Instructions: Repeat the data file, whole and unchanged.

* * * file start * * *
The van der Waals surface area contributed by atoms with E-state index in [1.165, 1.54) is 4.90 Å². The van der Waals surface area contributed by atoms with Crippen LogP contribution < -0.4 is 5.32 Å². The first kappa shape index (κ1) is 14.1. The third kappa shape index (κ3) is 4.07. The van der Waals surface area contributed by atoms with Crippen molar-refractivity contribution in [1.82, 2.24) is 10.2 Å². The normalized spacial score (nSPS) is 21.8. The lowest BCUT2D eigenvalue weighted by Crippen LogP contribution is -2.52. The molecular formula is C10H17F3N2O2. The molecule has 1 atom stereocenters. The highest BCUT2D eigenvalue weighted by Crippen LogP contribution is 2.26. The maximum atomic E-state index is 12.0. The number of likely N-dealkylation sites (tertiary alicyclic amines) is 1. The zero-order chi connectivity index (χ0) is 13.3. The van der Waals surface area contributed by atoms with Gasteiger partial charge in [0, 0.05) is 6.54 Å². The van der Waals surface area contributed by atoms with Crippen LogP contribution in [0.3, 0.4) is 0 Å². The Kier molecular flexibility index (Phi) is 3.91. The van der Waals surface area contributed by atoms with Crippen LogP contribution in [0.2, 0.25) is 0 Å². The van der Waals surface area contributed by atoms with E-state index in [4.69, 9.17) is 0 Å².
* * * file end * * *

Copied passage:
The van der Waals surface area contributed by atoms with E-state index in [1.165, 1.54) is 4.90 Å². The van der Waals surface area contributed by atoms with Crippen LogP contribution < -0.4 is 5.32 Å². The first kappa shape index (κ1) is 14.1. The third kappa shape index (κ3) is 4.07. The van der Waals surface area contributed by atoms with Crippen molar-refractivity contribution in [1.82, 2.24) is 10.2 Å². The normalized spacial score (nSPS) is 21.8. The lowest BCUT2D eigenvalue weighted by Crippen LogP contribution is -2.52. The molecular formula is C10H17F3N2O2. The molecule has 1 atom stereocenters. The highest BCUT2D eigenvalue weighted by Crippen LogP contribution is 2.26. The maximum atomic E-state index is 12.0. The number of likely N-dealkylation sites (tertiary alicyclic amines) is 1. The zero-order chi connectivity index (χ0) is 13.3. The van der Waals surface area contributed by atoms with Gasteiger partial charge in [0, 0.05) is 6.54 Å². The van der Waals surface area contributed by atoms with Crippen LogP contribution in [0.3, 0.4) is 0 Å². The Kier molecular flexibility index (Phi) is 3.91. The van der Waals surface area contributed by atoms with Crippen LogP contribution in [0.2, 0.25) is 0 Å². The van der Waals surface area contributed by atoms with E-state index in [4.69, 9.17) is 0 Å².